Recruiting Volunteers: The Roles of Fear, Hope and Courage

Rafi Chowdhury, Felix Septianto

Research output: Contribution to journalArticleResearchpeer-review


Nonprofit organizations face challenges recruiting volunteers for morally important activities that may generate fear, such as firefighting, aid work and delinquent counseling. The purpose of this study is to examine how voluntary organizations can instill the virtue of courage among potential volunteers and motivate them to participate in such activities.

Three experimental studies examined how fear, hope and courage relate to the likelihood of volunteering. Study 1 investigated how integral hope (hope related to the context, i.e. hope emanating from volunteering activities) and incidental hope (hope unrelated to the context, i.e. a general hopeful feeling) affect volunteering intentions when there is low vs high fear. Study 2 examined whether courage mediated the effects of hope on volunteering intentions when there is low vs high fear. Study 3 replicated the findings in a different volunteering context.

Integral hope (but not incidental hope) in the face of high fear generates courage leading to intentions to volunteer. Both integral hope and incidental hope motivate volunteering intentions through positive affect (but not through courage) in low fear contexts.

Research limitations/implications
The hypothetical volunteering scenarios and the gender distribution in the samples restrict the external validity of the findings. Family background in volunteering was not controlled for. Moral courage, physical courage and psychological courage were not separately measured.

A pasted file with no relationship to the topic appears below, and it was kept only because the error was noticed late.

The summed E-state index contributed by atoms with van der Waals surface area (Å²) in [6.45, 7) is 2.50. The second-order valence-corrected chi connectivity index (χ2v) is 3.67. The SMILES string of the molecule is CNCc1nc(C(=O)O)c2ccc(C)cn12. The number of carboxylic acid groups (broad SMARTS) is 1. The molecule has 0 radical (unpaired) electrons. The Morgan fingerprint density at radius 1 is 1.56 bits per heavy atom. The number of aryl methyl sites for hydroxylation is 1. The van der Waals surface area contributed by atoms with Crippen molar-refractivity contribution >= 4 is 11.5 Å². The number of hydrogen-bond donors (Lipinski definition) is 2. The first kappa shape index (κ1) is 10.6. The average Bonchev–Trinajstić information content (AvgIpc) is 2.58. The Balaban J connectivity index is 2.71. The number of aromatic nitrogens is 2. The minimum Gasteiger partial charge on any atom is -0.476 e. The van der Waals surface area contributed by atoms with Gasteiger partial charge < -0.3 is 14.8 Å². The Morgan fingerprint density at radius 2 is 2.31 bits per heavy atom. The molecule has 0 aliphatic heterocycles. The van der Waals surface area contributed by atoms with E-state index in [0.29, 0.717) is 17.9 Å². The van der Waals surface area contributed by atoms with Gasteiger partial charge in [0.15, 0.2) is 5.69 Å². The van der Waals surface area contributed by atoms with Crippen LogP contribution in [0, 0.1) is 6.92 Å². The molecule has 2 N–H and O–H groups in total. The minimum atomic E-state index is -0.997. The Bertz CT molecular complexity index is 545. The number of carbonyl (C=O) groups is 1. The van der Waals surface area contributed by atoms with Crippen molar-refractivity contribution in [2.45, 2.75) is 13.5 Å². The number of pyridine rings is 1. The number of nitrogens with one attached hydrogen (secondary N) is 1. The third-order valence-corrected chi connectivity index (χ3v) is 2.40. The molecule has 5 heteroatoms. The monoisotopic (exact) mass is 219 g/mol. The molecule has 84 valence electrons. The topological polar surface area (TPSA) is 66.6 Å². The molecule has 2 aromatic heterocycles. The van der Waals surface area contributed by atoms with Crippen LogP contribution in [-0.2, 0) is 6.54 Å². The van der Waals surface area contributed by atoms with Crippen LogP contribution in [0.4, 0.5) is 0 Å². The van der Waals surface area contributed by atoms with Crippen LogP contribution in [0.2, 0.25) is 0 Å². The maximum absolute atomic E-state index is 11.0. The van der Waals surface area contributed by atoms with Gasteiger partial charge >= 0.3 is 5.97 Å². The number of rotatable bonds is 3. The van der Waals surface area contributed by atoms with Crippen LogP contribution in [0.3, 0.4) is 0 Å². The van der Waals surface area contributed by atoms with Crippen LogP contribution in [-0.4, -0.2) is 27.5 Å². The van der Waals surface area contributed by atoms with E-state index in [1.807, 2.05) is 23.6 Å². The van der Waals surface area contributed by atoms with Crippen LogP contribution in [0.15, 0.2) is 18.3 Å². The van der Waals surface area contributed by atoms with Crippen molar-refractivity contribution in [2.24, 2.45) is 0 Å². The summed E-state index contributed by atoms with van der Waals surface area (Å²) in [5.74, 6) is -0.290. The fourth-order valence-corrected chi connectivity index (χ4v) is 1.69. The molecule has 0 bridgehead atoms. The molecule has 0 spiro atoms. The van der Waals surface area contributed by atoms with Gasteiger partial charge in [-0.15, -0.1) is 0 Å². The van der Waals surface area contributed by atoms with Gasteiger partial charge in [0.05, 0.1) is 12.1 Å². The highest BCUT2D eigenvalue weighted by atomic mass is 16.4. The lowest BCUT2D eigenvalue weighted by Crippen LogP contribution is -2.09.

Practical implications
Nonprofit organizations recruiting volunteers for risky voluntary activities that induce high fear should use integral hope in their marketing communications to instill courage among potential volunteers. For voluntary activities that are not very risky and generate low levels of fear among potential volunteers, nonprofit organizations can recruit volunteers through communications that use either integral hope or incidental hope.

This research shows that hope and fear are critical emotions in relation to courage – an essential virtue for volunteers. Courage is manifested when there is high fear and integral hope. Findings contribute to the research literatures on the marketing of volunteering and the moral psychology of courage.
Original languageEnglish
Pages (from-to)226-257
Number of pages32
JournalEuropean Journal of Marketing
Issue number1
Early online date2 Nov 2022
Publication statusPublished - 4 Jan 2023


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